5 financial missteps Colorado spouses should beware of during divorce
Divorcing Coloradans should be careful not to overlook property and real costs, fight needlessly, pursue unfavorable assets or forgo legal representation.
Divorce can present a financial challenge for many people in Broomfield, even when it is handled logically and strategically. Unfortunately, many spouses may make emotional or shortsighted missteps that can make divorce even more financially strenuous. It’s imperative that separating spouses in Colorado understand and avoid the following common and harmful financial mistakes.
1. Leaving out assets
Due to an aversion to conflict or a lack of legal knowledge, many spouses may fail to pursue or negotiate for assets that they are legally entitled to. Many people don’t realize that in Colorado, both spouses have a right to any property that either spouse acquired during the marriage, unless the property was a gift or inheritance. The Wall Street Journal recommends that spouses take the following steps to make sure all property is accounted for and distributed fairly during marital property division:
- Review tax returns, account statements and other financial documents to ensure an accurate count of marital assets and debts.
- Enlist a professional to assess the worth of assets that are difficult to valuate, such as a business that one spouse owns.
- Take stock of valuable and easily overlooked items, such as art, vehicles and other collectibles.
Spouses should also take any marital debt into account when taking inventory of assets and determining what property to pursue.
2. Fighting for the house
Many divorcing spouses prefer the thought of keeping the family house, rather than selling it and splitting the proceeds. According to USA Today, parents often want to keep the house to spare their children from needless upheaval. Some spouses also feel invested in or attached to their homes. However, spouses should remember that maintenance work and upkeep costs can often prove burdensome. In the worst case, spouses who keep the family house may end up selling it later at a significant loss.
3. Overlooking hidden costs
Spouses should also be careful to evaluate any expenses associated with various forms of marital property, including real estate, stocks or retirement accounts. At the time of a divorce, many people may overlook future costs, such as capital gains taxes, that may significantly reduce the value of the asset in question. Consequently, spouses should always carefully assess the true worth of an asset before pursuing it.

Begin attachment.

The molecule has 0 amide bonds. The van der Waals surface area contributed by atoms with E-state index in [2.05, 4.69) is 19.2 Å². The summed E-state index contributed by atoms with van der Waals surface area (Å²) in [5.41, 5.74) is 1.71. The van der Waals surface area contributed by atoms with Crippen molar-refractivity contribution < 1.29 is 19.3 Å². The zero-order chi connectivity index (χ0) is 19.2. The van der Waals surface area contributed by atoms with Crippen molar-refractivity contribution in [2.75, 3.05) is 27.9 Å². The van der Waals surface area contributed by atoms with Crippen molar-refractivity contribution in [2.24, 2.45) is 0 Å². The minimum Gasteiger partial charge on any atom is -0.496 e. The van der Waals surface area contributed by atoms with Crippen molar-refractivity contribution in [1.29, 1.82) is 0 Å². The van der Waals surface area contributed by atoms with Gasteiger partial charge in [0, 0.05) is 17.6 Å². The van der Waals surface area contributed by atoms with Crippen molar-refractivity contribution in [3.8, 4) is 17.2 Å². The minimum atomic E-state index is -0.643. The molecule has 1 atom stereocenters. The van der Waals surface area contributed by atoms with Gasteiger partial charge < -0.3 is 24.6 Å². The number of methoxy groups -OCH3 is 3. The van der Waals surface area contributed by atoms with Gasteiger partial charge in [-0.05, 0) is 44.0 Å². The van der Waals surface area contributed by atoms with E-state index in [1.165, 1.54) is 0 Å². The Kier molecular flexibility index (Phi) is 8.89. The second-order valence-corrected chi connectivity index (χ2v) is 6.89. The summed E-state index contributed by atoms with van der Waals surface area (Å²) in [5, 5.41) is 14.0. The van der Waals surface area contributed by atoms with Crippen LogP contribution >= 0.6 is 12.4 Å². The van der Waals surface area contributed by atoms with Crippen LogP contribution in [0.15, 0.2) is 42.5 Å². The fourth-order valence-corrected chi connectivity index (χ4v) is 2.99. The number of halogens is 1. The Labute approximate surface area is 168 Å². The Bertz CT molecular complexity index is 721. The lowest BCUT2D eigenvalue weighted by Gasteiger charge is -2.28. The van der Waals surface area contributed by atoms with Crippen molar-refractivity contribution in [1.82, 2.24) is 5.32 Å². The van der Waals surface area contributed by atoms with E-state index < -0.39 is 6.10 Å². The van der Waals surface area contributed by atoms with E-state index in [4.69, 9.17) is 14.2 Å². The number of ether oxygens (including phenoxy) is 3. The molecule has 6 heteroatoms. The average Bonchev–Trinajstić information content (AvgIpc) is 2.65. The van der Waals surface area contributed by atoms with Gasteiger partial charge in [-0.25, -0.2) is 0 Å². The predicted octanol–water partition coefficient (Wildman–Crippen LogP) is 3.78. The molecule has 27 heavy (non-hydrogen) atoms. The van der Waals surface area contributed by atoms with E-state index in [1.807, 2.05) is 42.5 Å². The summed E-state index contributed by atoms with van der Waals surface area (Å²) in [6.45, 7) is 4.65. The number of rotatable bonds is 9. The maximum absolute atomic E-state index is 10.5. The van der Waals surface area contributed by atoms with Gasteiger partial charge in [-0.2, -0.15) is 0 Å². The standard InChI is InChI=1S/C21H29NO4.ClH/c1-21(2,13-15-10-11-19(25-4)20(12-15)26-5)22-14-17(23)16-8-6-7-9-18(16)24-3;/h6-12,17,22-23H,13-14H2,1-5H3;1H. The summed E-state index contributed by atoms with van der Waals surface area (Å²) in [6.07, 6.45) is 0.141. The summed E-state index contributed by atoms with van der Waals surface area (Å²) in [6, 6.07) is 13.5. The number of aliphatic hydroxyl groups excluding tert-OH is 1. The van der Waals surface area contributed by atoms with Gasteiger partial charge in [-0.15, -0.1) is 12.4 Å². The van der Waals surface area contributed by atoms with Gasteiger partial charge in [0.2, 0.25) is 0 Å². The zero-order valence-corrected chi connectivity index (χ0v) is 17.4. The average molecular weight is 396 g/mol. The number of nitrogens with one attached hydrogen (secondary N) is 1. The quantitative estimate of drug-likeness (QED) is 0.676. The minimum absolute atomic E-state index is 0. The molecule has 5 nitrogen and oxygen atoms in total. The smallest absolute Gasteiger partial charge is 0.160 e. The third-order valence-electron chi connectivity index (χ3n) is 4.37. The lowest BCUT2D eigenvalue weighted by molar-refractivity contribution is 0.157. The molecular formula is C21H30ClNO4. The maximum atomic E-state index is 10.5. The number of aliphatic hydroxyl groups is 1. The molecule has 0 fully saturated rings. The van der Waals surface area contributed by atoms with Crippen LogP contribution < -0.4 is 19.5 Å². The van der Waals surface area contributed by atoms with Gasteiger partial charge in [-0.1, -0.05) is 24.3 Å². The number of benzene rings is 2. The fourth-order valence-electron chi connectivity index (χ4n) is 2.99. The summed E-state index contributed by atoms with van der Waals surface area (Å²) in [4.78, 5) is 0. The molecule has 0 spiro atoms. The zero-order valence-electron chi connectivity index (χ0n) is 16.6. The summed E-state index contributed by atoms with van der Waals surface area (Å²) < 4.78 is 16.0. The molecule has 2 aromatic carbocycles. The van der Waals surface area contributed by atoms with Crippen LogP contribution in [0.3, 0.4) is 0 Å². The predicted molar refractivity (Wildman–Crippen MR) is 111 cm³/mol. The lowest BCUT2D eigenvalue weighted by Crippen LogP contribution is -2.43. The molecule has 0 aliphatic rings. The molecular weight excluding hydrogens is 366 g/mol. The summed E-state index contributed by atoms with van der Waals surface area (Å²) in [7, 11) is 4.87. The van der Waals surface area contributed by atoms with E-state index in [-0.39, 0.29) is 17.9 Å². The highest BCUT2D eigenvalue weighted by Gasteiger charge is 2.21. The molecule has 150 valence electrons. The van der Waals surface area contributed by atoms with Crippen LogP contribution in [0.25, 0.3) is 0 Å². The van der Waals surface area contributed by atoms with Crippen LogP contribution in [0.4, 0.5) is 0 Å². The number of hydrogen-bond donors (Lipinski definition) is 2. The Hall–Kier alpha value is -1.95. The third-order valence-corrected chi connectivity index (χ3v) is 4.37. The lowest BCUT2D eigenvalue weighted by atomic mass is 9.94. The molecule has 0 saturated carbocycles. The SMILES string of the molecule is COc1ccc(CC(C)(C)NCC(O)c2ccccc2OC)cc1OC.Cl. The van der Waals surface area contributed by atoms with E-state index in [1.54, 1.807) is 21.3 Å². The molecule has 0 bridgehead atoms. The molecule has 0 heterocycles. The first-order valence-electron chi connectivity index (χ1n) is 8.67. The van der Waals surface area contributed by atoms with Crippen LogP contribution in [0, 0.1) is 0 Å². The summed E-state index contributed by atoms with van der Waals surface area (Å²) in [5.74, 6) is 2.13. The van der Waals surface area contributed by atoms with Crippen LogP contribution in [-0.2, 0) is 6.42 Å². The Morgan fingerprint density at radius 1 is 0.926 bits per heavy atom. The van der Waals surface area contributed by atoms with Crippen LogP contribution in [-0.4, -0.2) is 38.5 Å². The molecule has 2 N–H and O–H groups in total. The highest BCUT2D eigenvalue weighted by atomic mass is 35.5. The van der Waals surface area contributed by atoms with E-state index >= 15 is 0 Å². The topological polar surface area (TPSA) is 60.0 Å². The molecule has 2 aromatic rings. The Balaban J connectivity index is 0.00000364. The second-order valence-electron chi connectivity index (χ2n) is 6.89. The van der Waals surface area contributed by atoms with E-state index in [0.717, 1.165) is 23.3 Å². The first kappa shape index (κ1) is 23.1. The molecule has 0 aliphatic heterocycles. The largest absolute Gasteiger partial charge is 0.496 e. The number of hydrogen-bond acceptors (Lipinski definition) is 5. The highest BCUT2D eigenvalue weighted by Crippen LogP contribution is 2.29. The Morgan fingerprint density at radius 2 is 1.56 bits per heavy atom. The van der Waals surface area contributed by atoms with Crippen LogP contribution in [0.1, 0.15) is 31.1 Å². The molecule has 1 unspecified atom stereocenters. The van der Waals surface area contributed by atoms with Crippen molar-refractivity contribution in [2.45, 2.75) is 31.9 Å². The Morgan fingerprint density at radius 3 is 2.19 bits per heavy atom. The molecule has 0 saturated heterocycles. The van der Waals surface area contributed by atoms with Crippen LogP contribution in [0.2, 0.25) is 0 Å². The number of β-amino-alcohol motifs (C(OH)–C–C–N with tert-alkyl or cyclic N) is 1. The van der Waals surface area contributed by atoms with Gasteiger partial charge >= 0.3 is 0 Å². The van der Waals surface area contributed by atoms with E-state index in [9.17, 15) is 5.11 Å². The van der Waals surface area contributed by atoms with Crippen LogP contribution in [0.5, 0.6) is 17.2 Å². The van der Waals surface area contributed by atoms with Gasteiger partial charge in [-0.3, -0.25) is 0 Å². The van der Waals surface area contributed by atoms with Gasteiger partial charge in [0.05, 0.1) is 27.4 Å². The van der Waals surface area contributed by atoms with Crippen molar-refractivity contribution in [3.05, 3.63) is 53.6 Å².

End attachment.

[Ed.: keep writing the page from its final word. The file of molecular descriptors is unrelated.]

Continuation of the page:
4. Getting caught up in conflict
Although divorce can introduce painful emotions and acrimonious feelings, spouses should try to avoid engaging in needless conflict. This can increase legal costs and reduce the total amount of money left to be divided, as The Wall Street Journal notes. Fighting needlessly can also distract spouses from pursuing a fair, reasonable settlement. If feasible, spouses may even benefit from exploring economical alternatives to litigation, such as reaching a settlement through divorce mediation.
5. Forgoing legal assistance
Finally, many separating spouses may try to handle the divorce process themselves to keep legal expenses minimal. However, self-representation can open the door to legal and financial missteps that could easily have been avoided. Therefore, spouses should carefully weigh the potential costs of an adverse settlement against the immediate cost of seeking legal assistance.
Before ruling out the option of legal representation, spouses divorcing in Colorado should at least consider consulting with an attorney. An attorney may be able to provide advice regarding the relevant state laws and legal strategies that may help a spouse protect his or her financial interests.